At a press briefing tomorrow morning, Amazon.com is expected to introduce a new version of the Kindle with a larger screen that is designed to appeal to textbook, newspaper and magazine publishers and users.
In a bit of news, the Wall Street Journal reported that in connection with the text emphasis, Amazon has arranged with several textbook publishers to have material available on the e-reader and is working with six universities on a test that involves students being given Kindles with texts on them. At least one school, Case Western Reserve in Cleveland, Ohio, plans to compare the experiences of students with Kindles and those with traditional textbooks.
The new Kindle also features a "more fully functional Web browser," the Journal wrote.
This is just what college booksellers need.
In a story about the requirement of the Higher Education
Opportunity Act, passed last year, that college-owned and -operated
bookstores disseminate ISBNs and retail prices for course materials as
of July 2010, Inside Higher Education
noted that this "poses new challenges for colleges, college stores, and
the firms that operate college stores (and the store Web sites) under
Already, Inside Higher Education wrote,
"Student Monitor's fall 2008 survey of full-time undergraduates reveals
that 16 percent of undergraduates 'bought most of their textbooks
online,' up from 12 percent in fall 2007. Additionally, Student Monitor
reports that 'the share of students who purchase most of their
textbooks from their on-campus bookstore continues to trend down: fewer
than six in ten students (57 percent) purchased most of their textbooks
at their on campus book store,' compared to 64 percent in fall 2006 and
down from 72 percent in fall 2005."
And online booksellers are
becoming more sophisticated: "Apple's student-oriented iPhone ad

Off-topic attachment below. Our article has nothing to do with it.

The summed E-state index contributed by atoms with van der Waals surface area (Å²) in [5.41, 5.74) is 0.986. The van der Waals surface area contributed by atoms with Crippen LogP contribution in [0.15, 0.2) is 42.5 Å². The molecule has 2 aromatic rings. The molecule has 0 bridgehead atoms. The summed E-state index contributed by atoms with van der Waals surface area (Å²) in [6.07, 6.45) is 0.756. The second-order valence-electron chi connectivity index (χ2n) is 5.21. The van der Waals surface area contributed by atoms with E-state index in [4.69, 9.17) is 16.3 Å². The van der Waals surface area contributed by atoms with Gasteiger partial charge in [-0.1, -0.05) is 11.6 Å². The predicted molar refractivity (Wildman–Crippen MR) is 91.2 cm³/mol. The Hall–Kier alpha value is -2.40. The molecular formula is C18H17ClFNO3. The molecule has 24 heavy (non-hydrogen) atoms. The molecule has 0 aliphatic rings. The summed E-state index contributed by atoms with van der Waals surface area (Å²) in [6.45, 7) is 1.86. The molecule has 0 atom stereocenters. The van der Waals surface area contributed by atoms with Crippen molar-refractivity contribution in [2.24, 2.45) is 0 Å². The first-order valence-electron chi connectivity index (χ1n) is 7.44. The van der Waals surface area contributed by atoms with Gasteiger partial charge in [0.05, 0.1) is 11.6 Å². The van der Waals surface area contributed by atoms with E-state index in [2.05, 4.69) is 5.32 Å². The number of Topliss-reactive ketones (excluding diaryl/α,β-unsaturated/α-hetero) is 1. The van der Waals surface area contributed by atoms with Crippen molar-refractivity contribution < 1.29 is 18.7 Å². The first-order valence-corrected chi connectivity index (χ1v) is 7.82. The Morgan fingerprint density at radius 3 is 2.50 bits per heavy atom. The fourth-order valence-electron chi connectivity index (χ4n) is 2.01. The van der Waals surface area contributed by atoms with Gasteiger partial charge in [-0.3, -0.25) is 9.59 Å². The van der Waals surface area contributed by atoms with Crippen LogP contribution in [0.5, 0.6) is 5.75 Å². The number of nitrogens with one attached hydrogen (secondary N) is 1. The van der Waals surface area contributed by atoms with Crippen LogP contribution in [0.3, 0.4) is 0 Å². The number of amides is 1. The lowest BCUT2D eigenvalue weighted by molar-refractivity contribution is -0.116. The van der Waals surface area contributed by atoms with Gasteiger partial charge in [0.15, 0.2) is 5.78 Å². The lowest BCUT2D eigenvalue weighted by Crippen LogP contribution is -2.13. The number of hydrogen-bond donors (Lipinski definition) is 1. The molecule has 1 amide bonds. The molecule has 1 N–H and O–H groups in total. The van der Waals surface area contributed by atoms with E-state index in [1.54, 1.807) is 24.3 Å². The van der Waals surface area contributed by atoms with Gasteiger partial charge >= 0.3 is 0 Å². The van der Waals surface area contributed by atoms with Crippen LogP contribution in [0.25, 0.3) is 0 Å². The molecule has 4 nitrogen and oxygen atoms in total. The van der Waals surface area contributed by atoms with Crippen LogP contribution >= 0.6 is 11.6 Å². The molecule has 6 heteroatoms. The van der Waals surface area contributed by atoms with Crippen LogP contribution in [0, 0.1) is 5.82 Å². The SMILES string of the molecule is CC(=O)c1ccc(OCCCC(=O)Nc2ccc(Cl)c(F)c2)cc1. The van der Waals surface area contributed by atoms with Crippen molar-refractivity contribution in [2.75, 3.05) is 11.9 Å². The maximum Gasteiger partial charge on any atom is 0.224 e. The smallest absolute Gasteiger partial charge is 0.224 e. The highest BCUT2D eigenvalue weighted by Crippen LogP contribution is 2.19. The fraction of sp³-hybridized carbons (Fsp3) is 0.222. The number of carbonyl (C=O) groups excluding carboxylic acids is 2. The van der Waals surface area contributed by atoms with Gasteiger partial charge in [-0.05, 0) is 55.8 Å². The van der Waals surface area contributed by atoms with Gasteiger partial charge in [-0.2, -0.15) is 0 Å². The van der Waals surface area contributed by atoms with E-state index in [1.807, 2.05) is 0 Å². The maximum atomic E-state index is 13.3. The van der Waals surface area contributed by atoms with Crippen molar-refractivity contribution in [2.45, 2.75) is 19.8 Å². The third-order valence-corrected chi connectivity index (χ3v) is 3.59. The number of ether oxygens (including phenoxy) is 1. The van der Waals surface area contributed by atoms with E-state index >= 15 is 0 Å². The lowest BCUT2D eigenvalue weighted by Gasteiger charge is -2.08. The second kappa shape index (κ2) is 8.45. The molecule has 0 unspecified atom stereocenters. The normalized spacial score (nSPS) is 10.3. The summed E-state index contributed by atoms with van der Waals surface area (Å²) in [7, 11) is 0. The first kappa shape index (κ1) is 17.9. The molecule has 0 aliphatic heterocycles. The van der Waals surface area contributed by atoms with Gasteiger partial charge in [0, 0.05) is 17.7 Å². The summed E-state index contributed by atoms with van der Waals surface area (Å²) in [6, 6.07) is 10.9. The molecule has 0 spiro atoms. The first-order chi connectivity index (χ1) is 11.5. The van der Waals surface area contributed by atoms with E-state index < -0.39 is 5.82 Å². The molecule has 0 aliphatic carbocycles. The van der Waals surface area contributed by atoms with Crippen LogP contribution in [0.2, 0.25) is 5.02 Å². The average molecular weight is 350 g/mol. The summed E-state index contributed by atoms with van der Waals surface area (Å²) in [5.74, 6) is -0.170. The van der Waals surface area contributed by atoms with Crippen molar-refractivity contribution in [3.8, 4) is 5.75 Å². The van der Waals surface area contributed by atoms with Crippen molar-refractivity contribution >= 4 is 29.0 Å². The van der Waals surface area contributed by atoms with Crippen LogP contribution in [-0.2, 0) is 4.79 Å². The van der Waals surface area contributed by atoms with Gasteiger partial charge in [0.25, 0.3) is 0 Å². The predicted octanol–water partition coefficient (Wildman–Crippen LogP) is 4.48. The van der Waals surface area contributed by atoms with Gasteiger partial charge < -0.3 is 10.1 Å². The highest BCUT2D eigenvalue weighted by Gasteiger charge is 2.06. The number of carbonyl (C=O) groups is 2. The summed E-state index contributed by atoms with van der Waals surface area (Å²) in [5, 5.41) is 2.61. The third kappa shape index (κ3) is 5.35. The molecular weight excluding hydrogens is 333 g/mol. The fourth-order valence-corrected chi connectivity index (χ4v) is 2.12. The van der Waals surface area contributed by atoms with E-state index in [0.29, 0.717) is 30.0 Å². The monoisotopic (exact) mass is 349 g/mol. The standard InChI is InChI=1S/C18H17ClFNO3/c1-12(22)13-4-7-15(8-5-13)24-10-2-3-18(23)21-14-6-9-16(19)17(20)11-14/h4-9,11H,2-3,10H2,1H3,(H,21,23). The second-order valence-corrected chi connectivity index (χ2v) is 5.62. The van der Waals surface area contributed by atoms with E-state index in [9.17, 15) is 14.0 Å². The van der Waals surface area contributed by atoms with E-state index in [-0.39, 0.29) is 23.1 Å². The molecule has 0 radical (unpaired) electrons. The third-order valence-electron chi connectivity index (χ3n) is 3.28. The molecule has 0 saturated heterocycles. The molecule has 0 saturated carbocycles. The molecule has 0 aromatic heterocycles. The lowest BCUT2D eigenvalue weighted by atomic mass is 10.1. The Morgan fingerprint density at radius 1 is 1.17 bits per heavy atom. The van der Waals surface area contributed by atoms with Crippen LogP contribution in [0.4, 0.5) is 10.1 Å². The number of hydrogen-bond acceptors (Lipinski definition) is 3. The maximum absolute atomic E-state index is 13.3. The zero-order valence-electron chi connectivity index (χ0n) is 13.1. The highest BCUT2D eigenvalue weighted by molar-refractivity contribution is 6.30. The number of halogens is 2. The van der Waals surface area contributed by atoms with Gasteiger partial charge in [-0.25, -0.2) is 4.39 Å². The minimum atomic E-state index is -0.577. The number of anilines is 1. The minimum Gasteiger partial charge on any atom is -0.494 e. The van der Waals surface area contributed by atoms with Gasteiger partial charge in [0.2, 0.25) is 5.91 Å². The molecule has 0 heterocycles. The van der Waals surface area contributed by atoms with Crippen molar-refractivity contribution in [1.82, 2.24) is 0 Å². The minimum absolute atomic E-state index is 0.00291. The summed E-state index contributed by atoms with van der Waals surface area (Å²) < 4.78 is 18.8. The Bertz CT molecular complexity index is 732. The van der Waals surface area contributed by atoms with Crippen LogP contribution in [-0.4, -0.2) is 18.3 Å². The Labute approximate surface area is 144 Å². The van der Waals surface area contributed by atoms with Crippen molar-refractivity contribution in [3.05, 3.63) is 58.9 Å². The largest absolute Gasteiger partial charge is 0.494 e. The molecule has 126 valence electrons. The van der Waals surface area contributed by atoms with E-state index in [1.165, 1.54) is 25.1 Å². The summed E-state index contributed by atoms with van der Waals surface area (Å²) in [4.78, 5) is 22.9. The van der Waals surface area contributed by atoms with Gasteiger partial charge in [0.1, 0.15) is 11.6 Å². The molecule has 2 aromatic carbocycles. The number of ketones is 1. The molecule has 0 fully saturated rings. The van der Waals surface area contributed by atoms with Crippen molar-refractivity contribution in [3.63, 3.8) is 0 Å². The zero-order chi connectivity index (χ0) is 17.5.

broadcast during the NCAA men's basketball championship game on April 6
highlighted SnapTell, an iPhone app that supports 'photo commerce':
take a picture of a book (including college textbooks) and the SnapTell
app will link you to multiple Web sites that sell the book. On the
institutional side, Verba Software, a Cambridge, Mass., firm launched
by some recent Harvard grads, offers an application that links course
lists to IBSNs and then searches the Web for the best prices for new
and used textbooks and course tomes."
With a share price that has been above $1 for the past 30 days--and yesterday hit $3.25, its highest level since early November last year--Borders Group has been advised by the New York Stock Exchange that it is again in compliance with the Exchange's requirement that all listed companies have share prices of at least $1. In addition, the company's capitalization of nearly $200 million is also above the Exchange's current minimum standard of $15 million, which recently was reduced from its former minimum of $25 million.
President Obama continues to have an effect on Netherland by Joseph O'Neill, whose sales shot up 40% in the week following the Sunday New York Times Magazine's mention that he was reading the book (Shelf Awareness, April 29, 2009). Now Vintage Books has moved up the publication date of the trade paperback edition to this coming Thursday, May 7, from June 2, and has gone back to press for a second printing, resulting in 70,000 copies in print. Pantheon has sold some 95,000 hardcovers of the PEN/Faulkner Award winner.